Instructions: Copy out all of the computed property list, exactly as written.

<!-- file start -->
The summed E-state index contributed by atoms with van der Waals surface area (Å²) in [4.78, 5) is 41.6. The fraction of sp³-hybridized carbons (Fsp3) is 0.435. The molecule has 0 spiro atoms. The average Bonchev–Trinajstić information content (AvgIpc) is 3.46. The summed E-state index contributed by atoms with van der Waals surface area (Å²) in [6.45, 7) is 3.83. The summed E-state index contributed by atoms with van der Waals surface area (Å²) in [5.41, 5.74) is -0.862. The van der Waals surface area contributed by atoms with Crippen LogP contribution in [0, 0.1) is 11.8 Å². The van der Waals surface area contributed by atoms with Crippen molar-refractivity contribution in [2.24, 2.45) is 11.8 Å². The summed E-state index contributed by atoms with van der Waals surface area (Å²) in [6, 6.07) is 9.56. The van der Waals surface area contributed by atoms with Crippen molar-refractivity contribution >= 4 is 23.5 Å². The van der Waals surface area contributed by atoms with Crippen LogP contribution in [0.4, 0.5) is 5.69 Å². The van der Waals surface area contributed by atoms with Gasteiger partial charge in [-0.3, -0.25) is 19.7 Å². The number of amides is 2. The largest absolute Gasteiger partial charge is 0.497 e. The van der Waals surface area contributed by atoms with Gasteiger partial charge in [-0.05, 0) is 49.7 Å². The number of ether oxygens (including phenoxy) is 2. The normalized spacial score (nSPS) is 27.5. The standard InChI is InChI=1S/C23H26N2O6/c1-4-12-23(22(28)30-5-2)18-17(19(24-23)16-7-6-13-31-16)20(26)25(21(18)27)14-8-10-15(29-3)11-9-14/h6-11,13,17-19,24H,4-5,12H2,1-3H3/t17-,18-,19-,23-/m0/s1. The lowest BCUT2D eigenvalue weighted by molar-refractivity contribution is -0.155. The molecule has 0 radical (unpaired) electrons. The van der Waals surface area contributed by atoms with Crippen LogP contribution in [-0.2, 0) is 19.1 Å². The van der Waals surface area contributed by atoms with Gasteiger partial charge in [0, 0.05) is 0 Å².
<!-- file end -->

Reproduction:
The summed E-state index contributed by atoms with van der Waals surface area (Å²) in [4.78, 5) is 41.6. The fraction of sp³-hybridized carbons (Fsp3) is 0.435. The molecule has 0 spiro atoms. The average Bonchev–Trinajstić information content (AvgIpc) is 3.46. The summed E-state index contributed by atoms with van der Waals surface area (Å²) in [6.45, 7) is 3.83. The summed E-state index contributed by atoms with van der Waals surface area (Å²) in [5.41, 5.74) is -0.862. The van der Waals surface area contributed by atoms with Crippen LogP contribution in [0, 0.1) is 11.8 Å². The van der Waals surface area contributed by atoms with Crippen molar-refractivity contribution in [2.24, 2.45) is 11.8 Å². The summed E-state index contributed by atoms with van der Waals surface area (Å²) in [6, 6.07) is 9.56. The van der Waals surface area contributed by atoms with Crippen molar-refractivity contribution >= 4 is 23.5 Å². The van der Waals surface area contributed by atoms with Crippen LogP contribution in [0.4, 0.5) is 5.69 Å². The van der Waals surface area contributed by atoms with Gasteiger partial charge in [-0.3, -0.25) is 19.7 Å². The number of amides is 2. The largest absolute Gasteiger partial charge is 0.497 e. The van der Waals surface area contributed by atoms with Gasteiger partial charge in [-0.05, 0) is 49.7 Å². The number of ether oxygens (including phenoxy) is 2. The normalized spacial score (nSPS) is 27.5. The standard InChI is InChI=1S/C23H26N2O6/c1-4-12-23(22(28)30-5-2)18-17(19(24-23)16-7-6-13-31-16)20(26)25(21(18)27)14-8-10-15(29-3)11-9-14/h6-11,13,17-19,24H,4-5,12H2,1-3H3/t17-,18-,19-,23-/m0/s1. The lowest BCUT2D eigenvalue weighted by molar-refractivity contribution is -0.155. The molecule has 0 radical (unpaired) electrons. The van der Waals surface area contributed by atoms with Crippen LogP contribution in [-0.2, 0) is 19.1 Å². The van der Waals surface area contributed by atoms with Gasteiger partial charge in [0, 0.05) is 0 Å².